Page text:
For those who are interested to donate, they can drop off items at the San Roque Cathedral. They may also send cash donations through GCASH number 09356284637 under Ronald Quita Fortaliza.


In Sampaloc, Manila, the labor group Defend Jobs Philippines created their own version of a community pantry on Matimyas Street called “Matimyas Workers Pantry.,

“The project was also held to send their message across to the national government to be sensitive and compassionate enough to the sufferings of our poor Filipinos and workers who have been affected by the COVID-19 pandemic and the administration’s continuing lockdown and community quarantine impositions,” the group said in a statement.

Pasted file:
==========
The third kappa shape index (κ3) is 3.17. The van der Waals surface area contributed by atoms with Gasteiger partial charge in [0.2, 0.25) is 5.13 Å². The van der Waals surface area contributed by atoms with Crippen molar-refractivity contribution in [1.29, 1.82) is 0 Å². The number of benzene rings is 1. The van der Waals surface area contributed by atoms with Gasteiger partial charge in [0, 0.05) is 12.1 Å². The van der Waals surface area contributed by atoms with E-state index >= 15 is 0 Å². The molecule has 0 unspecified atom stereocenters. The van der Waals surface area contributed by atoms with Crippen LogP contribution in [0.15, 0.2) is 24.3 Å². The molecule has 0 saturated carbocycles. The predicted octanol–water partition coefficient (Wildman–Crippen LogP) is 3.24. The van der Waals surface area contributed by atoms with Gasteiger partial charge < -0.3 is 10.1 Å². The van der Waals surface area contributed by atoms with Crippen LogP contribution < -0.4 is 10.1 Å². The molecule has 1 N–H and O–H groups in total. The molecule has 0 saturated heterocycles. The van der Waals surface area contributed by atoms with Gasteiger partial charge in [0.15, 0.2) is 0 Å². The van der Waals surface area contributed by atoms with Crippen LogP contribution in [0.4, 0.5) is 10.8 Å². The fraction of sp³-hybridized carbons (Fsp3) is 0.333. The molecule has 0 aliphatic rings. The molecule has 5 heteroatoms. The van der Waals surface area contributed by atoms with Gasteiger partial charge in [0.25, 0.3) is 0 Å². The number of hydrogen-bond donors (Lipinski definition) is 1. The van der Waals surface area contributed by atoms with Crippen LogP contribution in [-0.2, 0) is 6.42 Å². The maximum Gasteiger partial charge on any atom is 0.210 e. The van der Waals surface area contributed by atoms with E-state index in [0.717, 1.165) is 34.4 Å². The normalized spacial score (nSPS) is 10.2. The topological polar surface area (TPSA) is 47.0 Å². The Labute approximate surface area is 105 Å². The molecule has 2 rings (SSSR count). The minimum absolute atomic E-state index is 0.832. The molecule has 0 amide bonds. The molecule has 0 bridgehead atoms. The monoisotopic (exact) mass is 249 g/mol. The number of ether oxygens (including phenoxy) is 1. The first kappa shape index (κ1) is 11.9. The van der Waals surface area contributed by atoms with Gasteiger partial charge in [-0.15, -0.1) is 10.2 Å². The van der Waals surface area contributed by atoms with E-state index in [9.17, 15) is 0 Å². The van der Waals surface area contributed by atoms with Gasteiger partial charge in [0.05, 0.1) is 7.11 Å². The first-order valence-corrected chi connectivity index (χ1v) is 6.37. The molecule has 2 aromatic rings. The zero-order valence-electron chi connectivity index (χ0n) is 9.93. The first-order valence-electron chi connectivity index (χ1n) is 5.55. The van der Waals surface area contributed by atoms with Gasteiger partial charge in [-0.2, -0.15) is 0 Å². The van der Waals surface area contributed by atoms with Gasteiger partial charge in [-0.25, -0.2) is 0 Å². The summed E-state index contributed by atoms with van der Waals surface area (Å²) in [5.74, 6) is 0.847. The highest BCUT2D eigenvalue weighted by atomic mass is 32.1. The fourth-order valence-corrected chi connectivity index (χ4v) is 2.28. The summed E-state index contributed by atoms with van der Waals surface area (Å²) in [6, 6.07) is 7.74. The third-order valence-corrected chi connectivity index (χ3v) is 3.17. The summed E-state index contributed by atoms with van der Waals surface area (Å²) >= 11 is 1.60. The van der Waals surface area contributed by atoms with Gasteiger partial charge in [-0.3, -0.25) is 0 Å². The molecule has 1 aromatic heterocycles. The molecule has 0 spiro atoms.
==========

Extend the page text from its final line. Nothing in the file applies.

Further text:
The table was packed with vitamins, rice, vegetables, canned goods, instant noodles, and other grocery items.

A Manila resident also set up a community pantry on P. Noval Street near the University of Santos Tomas (UST). 

The table, dubbed as the “P. Noval Community Pantry,” is packed with vegetables, rice, canned goods, and packs of instant noodles.

Toots Vergara, one of the managers of Mang Tootz Food House, said he was inspired by the community pantry set up along Maginhawa Street in Quezon City.

“Huwag mahiyang kumuha, nandoon lang po iyon (Do not be shy to get some items, they’ll just be there),” he said in his Facebook post.

The Most Holy Trinity Parish also has its own “Pantry of Blessings” in Sampaloc, Manila where individuals can get grocery items that they need and give away what they can spare.

Another community pantry has opened at Plaza Roma in Intramuros, Manila. The community pantry will be open daily, the Intramuros Administration said in its official Facebook account.